“We had excellent preparation at high altitude and I think we left the fight clear on who won the fight this time,” said Estrada about the third encounter.

Ten years ago, the trilogy began in Los Angeles as “Chocolatito” confronted an unknown fighter at the time in Estrada. The two surprised the crowd who expected Gonzalez to destroy yet another Mexican fighter. But it did not happen that night though Chocolatito proved too experienced and battered his way to victory in a light flyweight world title clash.

Then, in March 2021, Estrada finally fought Gonzalez in a rematch and the two engaged in a closely-fought super flyweight world title match. This time Estrada proved slightly better according to the judges and won by split decision in Dallas, Texas.

Few knew what to expect in a third encounter.

At first the coronavirus stalled plans for the trifecta so Chocolatito fought a replacement and dominated. Meanwhile Estrada fought another Mexican and did not look good.

On Saturday, a decade after their first encounter, Estrada looked fluid and accurate in dominating the first six rounds of the fight. Though he did not hurt Gonzalez, he was repeatedly scoring at will.

Gonzalez woke up around the seventh round.

Suddenly the Nicaraguan who was once considered the best fighter Pound for Pound showed up and fired rapid combinations. The spring in his legs suddenly appeared and the energy level was cranked up high after nearly being on idle.

Estrada suddenly found himself against the ropes forced to slip and slide away from Gonzalez’s powerful combination punches. A real fight suddenly erupted during the final six rounds.

“All fights are different and all fights are difficult and this was the most difficult one,” said Gonzalez, a four-division world champion.

Though neither fighter was ever visibly hurt, Gonzalez’s pressure kept Estrada expending too much energy trying to evade the Nicaraguan’s traps during the final six rounds.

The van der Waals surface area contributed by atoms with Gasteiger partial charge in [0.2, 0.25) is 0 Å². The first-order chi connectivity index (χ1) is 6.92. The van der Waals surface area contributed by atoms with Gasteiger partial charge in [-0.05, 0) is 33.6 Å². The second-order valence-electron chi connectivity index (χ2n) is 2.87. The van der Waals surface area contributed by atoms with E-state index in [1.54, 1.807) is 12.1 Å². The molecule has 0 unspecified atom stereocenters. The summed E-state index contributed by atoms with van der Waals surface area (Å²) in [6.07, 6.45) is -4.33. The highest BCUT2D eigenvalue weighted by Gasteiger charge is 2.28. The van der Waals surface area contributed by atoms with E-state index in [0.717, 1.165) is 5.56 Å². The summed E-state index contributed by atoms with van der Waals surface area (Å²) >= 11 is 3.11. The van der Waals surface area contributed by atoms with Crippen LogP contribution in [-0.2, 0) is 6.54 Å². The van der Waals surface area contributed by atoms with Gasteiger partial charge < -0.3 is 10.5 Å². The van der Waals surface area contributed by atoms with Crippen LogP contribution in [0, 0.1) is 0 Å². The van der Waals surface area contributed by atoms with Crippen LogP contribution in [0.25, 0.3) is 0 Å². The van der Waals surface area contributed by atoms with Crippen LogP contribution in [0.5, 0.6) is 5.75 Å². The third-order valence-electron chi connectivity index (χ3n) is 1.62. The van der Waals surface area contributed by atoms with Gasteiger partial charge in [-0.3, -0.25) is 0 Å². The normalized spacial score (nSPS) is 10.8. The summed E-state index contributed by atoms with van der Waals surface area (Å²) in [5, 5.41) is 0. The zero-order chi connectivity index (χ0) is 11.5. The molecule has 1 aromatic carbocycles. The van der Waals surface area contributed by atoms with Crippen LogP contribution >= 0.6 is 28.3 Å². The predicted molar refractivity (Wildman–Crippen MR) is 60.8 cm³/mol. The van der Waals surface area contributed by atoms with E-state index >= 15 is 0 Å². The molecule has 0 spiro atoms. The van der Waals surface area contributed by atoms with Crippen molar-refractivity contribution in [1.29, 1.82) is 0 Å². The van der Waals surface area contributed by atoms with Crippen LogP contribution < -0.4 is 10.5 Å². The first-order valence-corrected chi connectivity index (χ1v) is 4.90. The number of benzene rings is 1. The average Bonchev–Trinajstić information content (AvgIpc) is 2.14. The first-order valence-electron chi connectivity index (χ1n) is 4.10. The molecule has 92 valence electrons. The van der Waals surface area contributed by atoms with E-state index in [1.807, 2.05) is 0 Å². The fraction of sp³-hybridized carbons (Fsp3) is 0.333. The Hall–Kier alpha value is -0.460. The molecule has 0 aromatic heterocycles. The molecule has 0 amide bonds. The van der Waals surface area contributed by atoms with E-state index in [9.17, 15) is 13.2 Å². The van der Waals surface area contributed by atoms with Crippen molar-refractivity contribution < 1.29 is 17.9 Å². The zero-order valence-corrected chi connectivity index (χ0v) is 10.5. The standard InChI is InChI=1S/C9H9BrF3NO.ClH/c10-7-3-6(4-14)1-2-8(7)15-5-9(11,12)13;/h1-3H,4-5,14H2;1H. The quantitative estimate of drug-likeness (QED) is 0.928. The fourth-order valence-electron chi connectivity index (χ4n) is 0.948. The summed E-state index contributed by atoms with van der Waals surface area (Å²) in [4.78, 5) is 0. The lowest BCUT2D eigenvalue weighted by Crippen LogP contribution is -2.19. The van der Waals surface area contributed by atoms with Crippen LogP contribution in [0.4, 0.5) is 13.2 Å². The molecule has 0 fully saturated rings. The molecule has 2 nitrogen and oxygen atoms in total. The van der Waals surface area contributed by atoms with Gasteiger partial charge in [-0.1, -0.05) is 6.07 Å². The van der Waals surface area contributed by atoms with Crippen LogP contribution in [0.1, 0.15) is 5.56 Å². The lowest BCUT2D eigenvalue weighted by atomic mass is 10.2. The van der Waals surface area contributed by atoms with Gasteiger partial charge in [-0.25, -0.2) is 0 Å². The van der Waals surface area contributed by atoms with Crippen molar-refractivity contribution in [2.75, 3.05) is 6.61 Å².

“He always goes 100 miles an hour,” said Estrada of his nemesis.

Estrada used uppercuts and slide steps to maneuver against Gonzalez’s hard charges. It seemed to work and allowed the Mexican fighter more room and time to apply counter-measures.

In the final round, those maneuvers allowed Estrada to connect with a hard punch to the body that forced Chocolatito to cover up. It also allowed Estrada to unravel a combination that gave him the last round if needed. After 12 rounds one judge scored it 114-114, while two others saw it 116-112, 115-113 for Estrada who becomes the new WBC super flyweight world titlist.

“We did an excellent fight and I got the victory,” said Estrada. “I’ve always said Chocolatito is a future Hall of Famer.”

Gonzalez was gracious in defeat.

“What is important is we gave that good fight to the fans and we came out in good health,” Gonzalez said.

There is even talk of a fourth fight.

“As long as they pay well, of course,” said Gonzalez.

Other Fights

Julio Cesar Martinez (19-2, 14 KOs) retained the WBC flyweight world title by majority decision over Spain’s Samuel Carmona (8-1) in a rather dull affair. Mexico’s Martinez chased Carmon all 12 rounds in a fight that saw Carmona slap and run, then hold.

No knockdowns were scored and Martinez won 114-114, 117-111, 116-112.

Diego Pacheco (17-0, 14 KOs) ran over Mexico’s Adrian Luna (24-9-2) with three knockdowns in winning by stoppage in the second round of the super middleweight fight. It was no surprise.

The 21-year-old from South Central L.A. once again showed that despite his youth his power seems to be continually increasing as evident in the knockout win.

Now training with Team David Benavidez, the young super middleweight looked sharp, especially with the lead overhand right that floored Luna in the second round. Luna was floored two more times and the fight was wisely stopped by his own corner.

“You put in the hard work then you come in here and shine,” said Pacheco. “I joined team Benavidez this year.”

Nicaragua’s former world titlist Cristofer Rosales (35-6, 21 KOs) won a dog fight over Mexico’s Joselito Velasquez (15-1-1, 10 KOs) by unanimous decision after 10 rounds in a flyweight clash.